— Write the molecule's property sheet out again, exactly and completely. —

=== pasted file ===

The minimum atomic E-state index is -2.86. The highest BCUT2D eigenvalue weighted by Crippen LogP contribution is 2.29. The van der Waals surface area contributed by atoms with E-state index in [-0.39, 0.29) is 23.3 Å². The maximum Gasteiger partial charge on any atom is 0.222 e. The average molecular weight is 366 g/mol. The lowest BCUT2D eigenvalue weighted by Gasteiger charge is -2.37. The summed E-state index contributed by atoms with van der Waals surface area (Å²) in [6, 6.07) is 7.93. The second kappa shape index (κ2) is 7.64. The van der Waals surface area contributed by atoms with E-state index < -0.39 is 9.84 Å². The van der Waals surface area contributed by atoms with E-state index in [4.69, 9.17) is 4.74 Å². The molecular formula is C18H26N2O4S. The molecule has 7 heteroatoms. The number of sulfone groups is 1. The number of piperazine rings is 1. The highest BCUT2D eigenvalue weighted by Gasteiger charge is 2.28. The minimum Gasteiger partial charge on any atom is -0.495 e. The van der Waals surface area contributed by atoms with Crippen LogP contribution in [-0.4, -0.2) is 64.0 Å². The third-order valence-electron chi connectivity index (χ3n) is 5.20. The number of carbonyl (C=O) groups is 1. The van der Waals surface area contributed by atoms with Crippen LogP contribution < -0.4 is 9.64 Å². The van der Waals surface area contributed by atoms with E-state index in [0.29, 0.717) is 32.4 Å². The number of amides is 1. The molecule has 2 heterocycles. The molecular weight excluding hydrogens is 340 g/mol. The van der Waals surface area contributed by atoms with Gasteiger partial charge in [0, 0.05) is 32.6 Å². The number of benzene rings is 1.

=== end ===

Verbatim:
The minimum atomic E-state index is -2.86. The highest BCUT2D eigenvalue weighted by Crippen LogP contribution is 2.29. The van der Waals surface area contributed by atoms with E-state index in [-0.39, 0.29) is 23.3 Å². The maximum Gasteiger partial charge on any atom is 0.222 e. The average molecular weight is 366 g/mol. The lowest BCUT2D eigenvalue weighted by Gasteiger charge is -2.37. The summed E-state index contributed by atoms with van der Waals surface area (Å²) in [6, 6.07) is 7.93. The second kappa shape index (κ2) is 7.64. The van der Waals surface area contributed by atoms with E-state index < -0.39 is 9.84 Å². The van der Waals surface area contributed by atoms with E-state index in [4.69, 9.17) is 4.74 Å². The molecular formula is C18H26N2O4S. The molecule has 7 heteroatoms. The number of sulfone groups is 1. The number of piperazine rings is 1. The highest BCUT2D eigenvalue weighted by Gasteiger charge is 2.28. The minimum Gasteiger partial charge on any atom is -0.495 e. The van der Waals surface area contributed by atoms with Crippen LogP contribution in [-0.4, -0.2) is 64.0 Å². The third-order valence-electron chi connectivity index (χ3n) is 5.20. The number of carbonyl (C=O) groups is 1. The van der Waals surface area contributed by atoms with Crippen LogP contribution < -0.4 is 9.64 Å². The van der Waals surface area contributed by atoms with E-state index in [0.29, 0.717) is 32.4 Å². The number of amides is 1. The molecule has 2 heterocycles. The molecular weight excluding hydrogens is 340 g/mol. The van der Waals surface area contributed by atoms with Gasteiger partial charge in [0, 0.05) is 32.6 Å². The number of benzene rings is 1.